Build a safer machine block by block

The concept of safety implementation in function blocks isn't new, but according to industry writer and CONTROL DESIGN contributor Mark Lamendola, its actual use in machine automation is hard to find.

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Mark Lamendola

the sheer number of safety-related standards makes it difficult for an industrial OEM to build a machine that will comply with all that seem to apply to it. One way to make compliance easier is to address safety from the very beginning of the development cycle, and programming with function blocks might become an important part of the solution. There’s a good case to be made that function block implementation advantages include ease of design, implementation cost-savings, operational cost-savings, and performance advantages. These are compelling motivations for any machine builder.

In many ways, a function block (FB) drawing (See Figure 1) resembles an integrated circuit (IC). FBs essentially are reusable software ICs. We implement the same logic in FB configurations that we would if we had used hardware. We can tap into libraries of standard FBs, which have been tested and verified, to create new applications. This has naturally led designers to explore safety implementation in FBs.

Champion the Cause
The use of function blocks for safety application is something PLCopen is working on. PLCopen (www.plcopen.org), Zaltbommel, The Netherlands, is a worldwide, vendor and product-independent association and says its mission is “to be the leading association resolving topics related to control programming that supports the use of international standards.”

FIGURE 1: FUNCTIONALITY FEEDBACK         
         
With functin block programming in programmable safety controllers, a machine user can figure out why the machine won't start. If the left-hand rear guard door switch is not closed, a programmable controller can tell you, but a safely relay can't. 

       
A PLCopen task force is working on a function block library for safety-critical environments. The group’s goals include providing an easy-to-use interface to the safety functionality and reusability in a wide range of applications. It also seeks acceptance and/or approval of functionality and related concepts by certification bodies, thus providing the basis for certifiable FBs. It wants to provide a common basis, terminology, references, and “style” guide for FBs. If successful, it is likely these efforts will speed certification and reduce mistakes and costs.

Progress is being made. “PLCopen Technical Committee Two has identified 14 safety functions, which are represented by 14 FBs,” says Eelco van der Wal, managing director of PLCopen. “These include ‘Mode Selector,’ ‘Safety Door Monitoring,’ and ‘Two-Hand Control’.” PLCopen also identified the four operating modes as manual, automatic, maintenance and semi-automatic.

Why Use Function Blocks?
Metso (www.metso.com), Helsinki, Finland, is a global supplier of process industry machinery, systems and aftermarket services. Metso serves customers primarily in the fiber and paper technology, rock and minerals processing, and automation and control technology industries. “Safety FBs would help standardize the implementation of safety functionality in a program,” says Bob Bettendorf, controls engineer and technical documentation manager at Metso. “This would make programs easier to write and easier to troubleshoot because there would be less variation from programmer to programmer.”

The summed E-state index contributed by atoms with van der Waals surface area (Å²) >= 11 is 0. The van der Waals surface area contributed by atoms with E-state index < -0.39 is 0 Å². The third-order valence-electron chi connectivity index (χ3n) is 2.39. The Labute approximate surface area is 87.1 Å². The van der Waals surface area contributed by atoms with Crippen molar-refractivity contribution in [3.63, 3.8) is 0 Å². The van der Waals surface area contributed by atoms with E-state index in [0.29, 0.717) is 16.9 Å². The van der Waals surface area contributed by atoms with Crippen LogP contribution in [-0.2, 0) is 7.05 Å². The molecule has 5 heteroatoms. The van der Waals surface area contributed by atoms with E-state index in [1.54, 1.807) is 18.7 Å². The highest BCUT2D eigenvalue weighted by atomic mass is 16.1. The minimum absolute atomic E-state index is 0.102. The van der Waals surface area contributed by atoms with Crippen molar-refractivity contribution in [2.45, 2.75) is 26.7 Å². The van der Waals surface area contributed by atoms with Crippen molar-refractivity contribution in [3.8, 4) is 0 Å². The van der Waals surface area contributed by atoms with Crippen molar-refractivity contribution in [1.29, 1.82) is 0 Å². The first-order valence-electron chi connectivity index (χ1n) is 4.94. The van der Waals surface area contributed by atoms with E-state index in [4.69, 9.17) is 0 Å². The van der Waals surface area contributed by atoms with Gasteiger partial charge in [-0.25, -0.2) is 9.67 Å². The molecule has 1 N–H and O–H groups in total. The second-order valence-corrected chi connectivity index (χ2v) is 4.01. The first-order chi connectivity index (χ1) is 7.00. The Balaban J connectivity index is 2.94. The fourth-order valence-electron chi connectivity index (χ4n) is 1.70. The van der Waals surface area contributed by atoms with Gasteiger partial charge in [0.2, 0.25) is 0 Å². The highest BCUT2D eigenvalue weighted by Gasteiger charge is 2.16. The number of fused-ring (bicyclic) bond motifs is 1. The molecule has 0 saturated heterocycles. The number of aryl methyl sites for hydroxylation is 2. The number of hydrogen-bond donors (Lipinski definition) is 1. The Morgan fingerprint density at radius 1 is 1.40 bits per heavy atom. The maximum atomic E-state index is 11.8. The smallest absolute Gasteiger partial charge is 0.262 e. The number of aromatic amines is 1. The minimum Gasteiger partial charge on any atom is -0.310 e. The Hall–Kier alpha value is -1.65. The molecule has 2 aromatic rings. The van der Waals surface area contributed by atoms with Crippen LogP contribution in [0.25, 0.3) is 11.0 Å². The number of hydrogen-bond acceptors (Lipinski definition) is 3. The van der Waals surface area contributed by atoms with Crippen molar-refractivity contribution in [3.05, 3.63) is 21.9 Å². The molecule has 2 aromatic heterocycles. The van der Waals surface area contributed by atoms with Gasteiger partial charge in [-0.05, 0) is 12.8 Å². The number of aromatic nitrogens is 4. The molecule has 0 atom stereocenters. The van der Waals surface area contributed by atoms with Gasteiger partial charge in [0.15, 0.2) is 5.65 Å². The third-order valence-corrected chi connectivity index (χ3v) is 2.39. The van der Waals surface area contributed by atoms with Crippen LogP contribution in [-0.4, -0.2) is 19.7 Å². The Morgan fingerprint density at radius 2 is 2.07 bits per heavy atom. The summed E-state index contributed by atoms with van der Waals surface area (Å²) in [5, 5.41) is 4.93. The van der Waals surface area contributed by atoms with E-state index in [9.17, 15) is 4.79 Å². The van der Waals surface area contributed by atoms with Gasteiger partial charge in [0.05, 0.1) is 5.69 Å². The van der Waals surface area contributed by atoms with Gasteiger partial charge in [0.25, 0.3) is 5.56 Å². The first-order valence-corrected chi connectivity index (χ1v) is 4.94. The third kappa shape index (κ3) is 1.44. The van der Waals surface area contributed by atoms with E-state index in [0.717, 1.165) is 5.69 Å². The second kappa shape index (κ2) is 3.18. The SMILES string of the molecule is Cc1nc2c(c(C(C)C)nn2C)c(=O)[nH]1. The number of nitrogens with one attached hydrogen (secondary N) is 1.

It’s important then to start with safety in mind. “Safety often is included at the end, and not integrated into the system philosophy,” says, van der Wal. “This does not contribute to the overall safety aspects,” he says, but that is changing. “A parallel can be drawn in the movement from hard-wired relays to PLCs,” explains van der Wal.

To others this evolutionary path looks like it is headed in the right direction as well. “The logical progression for machine code implementation—safety or otherwise—is FBs,” says Joe Biondo, manager, market planning for PLCopen member Bosch Rexroth (www.boschrexroth.com). “The stability and compact nature of the FBs will make usage more widespread.”

In the FB environment, a user can provide error detection, damage assessment and confinement, error recovery, fault treatment and continued system service. Function Blocks make it possible to test safety equipment remotely, without impacting productivity. In addition, the need for manual testing should drop dramatically — as do safety risks to maintenance personnel. Function Block implementation eliminates duplicate training, maintenance, and inventory costs because an industrial OEM can use the same control device for both basic machine control and safety systems. Essentially, it takes much of the safety monitoring and control out of the hardware and puts it into software.

Safety implementation in FBs isn’t new. Designers have been using it for years. But advances in PLC design, control device intelligence and digital communications have made it increasingly attractive to implement. Object-oriented programming of FBs plays a key role. Today, you can use drag-and-drop techniques to do in minutes what took hours creating pages of coding.

“FBs tend to have parameters that must be defined and programmed for the intended function,” says Jeff Gellendin, product marketing manager, SafetyPLCs, Rockwell Automation (www.rockwellautomation.com), a PLCopen member. “One advantage of function block programming is that the ‘wiring’ of these parameters is visually obvious and easy to follow, as opposed to ladder logic programming, where the parameter bits must appear on several rungs of logic.”

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